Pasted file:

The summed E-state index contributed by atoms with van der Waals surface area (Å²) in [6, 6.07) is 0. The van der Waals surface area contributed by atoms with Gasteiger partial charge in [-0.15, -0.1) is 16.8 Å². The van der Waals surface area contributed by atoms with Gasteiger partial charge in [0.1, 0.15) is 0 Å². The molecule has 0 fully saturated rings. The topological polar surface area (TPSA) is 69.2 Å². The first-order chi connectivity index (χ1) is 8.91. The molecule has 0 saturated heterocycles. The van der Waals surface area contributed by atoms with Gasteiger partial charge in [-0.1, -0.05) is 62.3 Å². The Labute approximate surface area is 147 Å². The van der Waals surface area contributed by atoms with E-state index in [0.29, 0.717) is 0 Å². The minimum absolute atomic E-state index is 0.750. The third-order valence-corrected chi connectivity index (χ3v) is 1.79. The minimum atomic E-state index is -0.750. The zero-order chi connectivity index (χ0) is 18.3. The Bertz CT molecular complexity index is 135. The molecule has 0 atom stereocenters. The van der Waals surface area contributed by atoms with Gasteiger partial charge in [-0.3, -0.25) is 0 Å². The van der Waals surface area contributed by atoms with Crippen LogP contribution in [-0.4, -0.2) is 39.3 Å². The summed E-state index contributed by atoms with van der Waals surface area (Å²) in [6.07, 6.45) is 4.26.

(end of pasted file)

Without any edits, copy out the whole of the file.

The summed E-state index contributed by atoms with van der Waals surface area (Å²) in [6, 6.07) is 0. The van der Waals surface area contributed by atoms with Gasteiger partial charge in [-0.15, -0.1) is 16.8 Å². The van der Waals surface area contributed by atoms with Gasteiger partial charge in [0.1, 0.15) is 0 Å². The molecule has 0 fully saturated rings. The topological polar surface area (TPSA) is 69.2 Å². The first-order chi connectivity index (χ1) is 8.91. The molecule has 0 saturated heterocycles. The van der Waals surface area contributed by atoms with Gasteiger partial charge in [-0.1, -0.05) is 62.3 Å². The Labute approximate surface area is 147 Å². The van der Waals surface area contributed by atoms with E-state index in [0.29, 0.717) is 0 Å². The minimum absolute atomic E-state index is 0.750. The third-order valence-corrected chi connectivity index (χ3v) is 1.79. The minimum atomic E-state index is -0.750. The zero-order chi connectivity index (χ0) is 18.3. The Bertz CT molecular complexity index is 135. The molecule has 0 atom stereocenters. The van der Waals surface area contributed by atoms with Gasteiger partial charge in [-0.3, -0.25) is 0 Å². The van der Waals surface area contributed by atoms with Crippen LogP contribution in [-0.4, -0.2) is 39.3 Å². The summed E-state index contributed by atoms with van der Waals surface area (Å²) in [6.07, 6.45) is 4.26.